In the Journals

Data suggest HCC incidence in US may have peaked

Driven by declining liver mortality rates among Asians and Pacific Islanders and middle-aged men, incidence rates for hepatocellular cancer did not significantly increase in the US during a recent 11-year period, according to study results.

Using data from 18 Surveillance, Epidemiology and End Results registries, researchers analyzed hepatocellular carcinoma (HCC) incidence, and they also examined liver cancer mortality results drawn from the National Center for Health Statistics. Researchers determined that HCC incidence rates did not significantly increase between 2007 and 2010 (2.3% per year), compared with 2000 to 2010 when the incidence significantly increased by 5.4% annually. They also observed an increase in liver cancer mortality rates from 2007 to 2010.

“After decades of statistically significant increasing HCC incidence rates, during 2007 to 2010 the trend was no longer statistically significant,” the researchers wrote. “The change was partly explained by decreasing incidence rates among Asians/Pacific Islanders, the racial group most affected by HCC, and among men aged 35 to 49 years.”

Other findings:

  • HCC incidence and mortality rates only increased among men who were black, Hispanic or white, aged 50 years and older, and among women in these population subgroups. The most pronounced increases were among individuals aged 50 to 64 years.
  • From 2000 to 2010, age- and gender-specific incidence and mortality rates were stable or decreased among Asians/Pacific Islanders.
  • Black and Hispanic individuals aged 50 to 64 years surpassed Asians/Pacific Islanders in HCC incidence and mortality rates.
  • Washington, DC (6.8), Louisiana (6.4), Mississippi (6) and Texas (6) had the greatest age-adjusted rates per 100,000 people for liver cancer mortality in the US from 2006 to 2010. North Dakota had the lowest (2.3).

“Decreasing mortality rates among adult men aged 35 to 49 years and Asians/Pacific Islanders suggest that the peak of the [HCC] epidemic may be near or have passed,” the investigators concluded. “Findings of geographically variable liver cancer mortality rates may help target affected areas.”

Disclosure: The researchers report no relevant financial disclosures.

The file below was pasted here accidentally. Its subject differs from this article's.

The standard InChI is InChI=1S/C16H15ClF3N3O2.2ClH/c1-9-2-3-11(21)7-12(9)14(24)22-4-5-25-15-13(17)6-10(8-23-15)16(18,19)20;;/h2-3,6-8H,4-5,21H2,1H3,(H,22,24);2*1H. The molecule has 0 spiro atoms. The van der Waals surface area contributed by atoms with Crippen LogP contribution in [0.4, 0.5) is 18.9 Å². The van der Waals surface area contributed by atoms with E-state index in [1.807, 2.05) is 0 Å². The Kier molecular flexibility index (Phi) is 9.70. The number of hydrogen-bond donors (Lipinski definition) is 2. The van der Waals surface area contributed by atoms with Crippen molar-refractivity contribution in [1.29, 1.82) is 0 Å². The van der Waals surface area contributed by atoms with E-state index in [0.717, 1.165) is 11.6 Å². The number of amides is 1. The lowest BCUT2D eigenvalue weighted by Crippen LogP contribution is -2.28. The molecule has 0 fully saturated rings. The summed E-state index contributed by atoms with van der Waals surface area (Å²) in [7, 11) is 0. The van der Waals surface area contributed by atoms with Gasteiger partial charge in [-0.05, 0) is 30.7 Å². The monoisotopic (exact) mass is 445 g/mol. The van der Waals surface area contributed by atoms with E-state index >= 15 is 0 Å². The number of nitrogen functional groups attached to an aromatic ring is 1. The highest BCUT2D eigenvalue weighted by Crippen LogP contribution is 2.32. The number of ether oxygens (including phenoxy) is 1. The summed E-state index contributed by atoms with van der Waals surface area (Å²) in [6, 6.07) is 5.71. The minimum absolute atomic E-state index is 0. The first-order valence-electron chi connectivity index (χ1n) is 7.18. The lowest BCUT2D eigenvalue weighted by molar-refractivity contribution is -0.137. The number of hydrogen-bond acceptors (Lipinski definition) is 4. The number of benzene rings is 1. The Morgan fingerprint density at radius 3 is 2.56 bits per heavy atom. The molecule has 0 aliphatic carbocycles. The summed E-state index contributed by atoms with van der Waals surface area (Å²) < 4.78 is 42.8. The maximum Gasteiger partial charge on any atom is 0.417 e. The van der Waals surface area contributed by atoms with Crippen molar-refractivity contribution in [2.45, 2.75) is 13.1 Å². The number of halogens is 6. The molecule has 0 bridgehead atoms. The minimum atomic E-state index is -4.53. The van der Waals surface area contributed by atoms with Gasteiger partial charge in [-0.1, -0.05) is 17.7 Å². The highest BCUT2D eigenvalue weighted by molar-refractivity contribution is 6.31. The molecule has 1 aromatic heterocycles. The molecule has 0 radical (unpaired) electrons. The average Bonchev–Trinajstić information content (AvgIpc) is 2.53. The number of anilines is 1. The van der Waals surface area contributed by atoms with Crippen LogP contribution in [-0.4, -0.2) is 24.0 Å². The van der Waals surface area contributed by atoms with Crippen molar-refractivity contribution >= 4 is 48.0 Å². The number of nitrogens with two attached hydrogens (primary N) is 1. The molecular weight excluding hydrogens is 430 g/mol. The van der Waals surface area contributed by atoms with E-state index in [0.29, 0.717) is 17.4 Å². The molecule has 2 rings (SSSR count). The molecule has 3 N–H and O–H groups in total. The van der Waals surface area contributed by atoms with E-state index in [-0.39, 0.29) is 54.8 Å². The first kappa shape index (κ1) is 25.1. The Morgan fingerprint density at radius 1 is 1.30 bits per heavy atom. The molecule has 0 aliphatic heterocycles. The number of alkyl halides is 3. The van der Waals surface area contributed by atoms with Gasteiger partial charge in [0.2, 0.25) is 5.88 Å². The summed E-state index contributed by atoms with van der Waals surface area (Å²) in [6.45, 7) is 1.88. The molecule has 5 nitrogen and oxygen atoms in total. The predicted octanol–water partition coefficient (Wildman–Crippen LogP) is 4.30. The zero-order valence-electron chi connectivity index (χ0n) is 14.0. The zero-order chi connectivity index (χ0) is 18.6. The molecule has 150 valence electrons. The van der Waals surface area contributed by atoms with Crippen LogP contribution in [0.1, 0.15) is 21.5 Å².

Driven by declining liver mortality rates among Asians and Pacific Islanders and middle-aged men, incidence rates for hepatocellular cancer did not significantly increase in the US during a recent 11-year period, according to study results.

Using data from 18 Surveillance, Epidemiology and End Results registries, researchers analyzed hepatocellular carcinoma (HCC) incidence, and they also examined liver cancer mortality results drawn from the National Center for Health Statistics. Researchers determined that HCC incidence rates did not significantly increase between 2007 and 2010 (2.3% per year), compared with 2000 to 2010 when the incidence significantly increased by 5.4% annually. They also observed an increase in liver cancer mortality rates from 2007 to 2010.

“After decades of statistically significant increasing HCC incidence rates, during 2007 to 2010 the trend was no longer statistically significant,” the researchers wrote. “The change was partly explained by decreasing incidence rates among Asians/Pacific Islanders, the racial group most affected by HCC, and among men aged 35 to 49 years.”

Other findings:

  • HCC incidence and mortality rates only increased among men who were black, Hispanic or white, aged 50 years and older, and among women in these population subgroups. The most pronounced increases were among individuals aged 50 to 64 years.
  • From 2000 to 2010, age- and gender-specific incidence and mortality rates were stable or decreased among Asians/Pacific Islanders.
  • Black and Hispanic individuals aged 50 to 64 years surpassed Asians/Pacific Islanders in HCC incidence and mortality rates.
  • Washington, DC (6.8), Louisiana (6.4), Mississippi (6) and Texas (6) had the greatest age-adjusted rates per 100,000 people for liver cancer mortality in the US from 2006 to 2010. North Dakota had the lowest (2.3).

“Decreasing mortality rates among adult men aged 35 to 49 years and Asians/Pacific Islanders suggest that the peak of the [HCC] epidemic may be near or have passed,” the investigators concluded. “Findings of geographically variable liver cancer mortality rates may help target affected areas.”

Disclosure: The researchers report no relevant financial disclosures.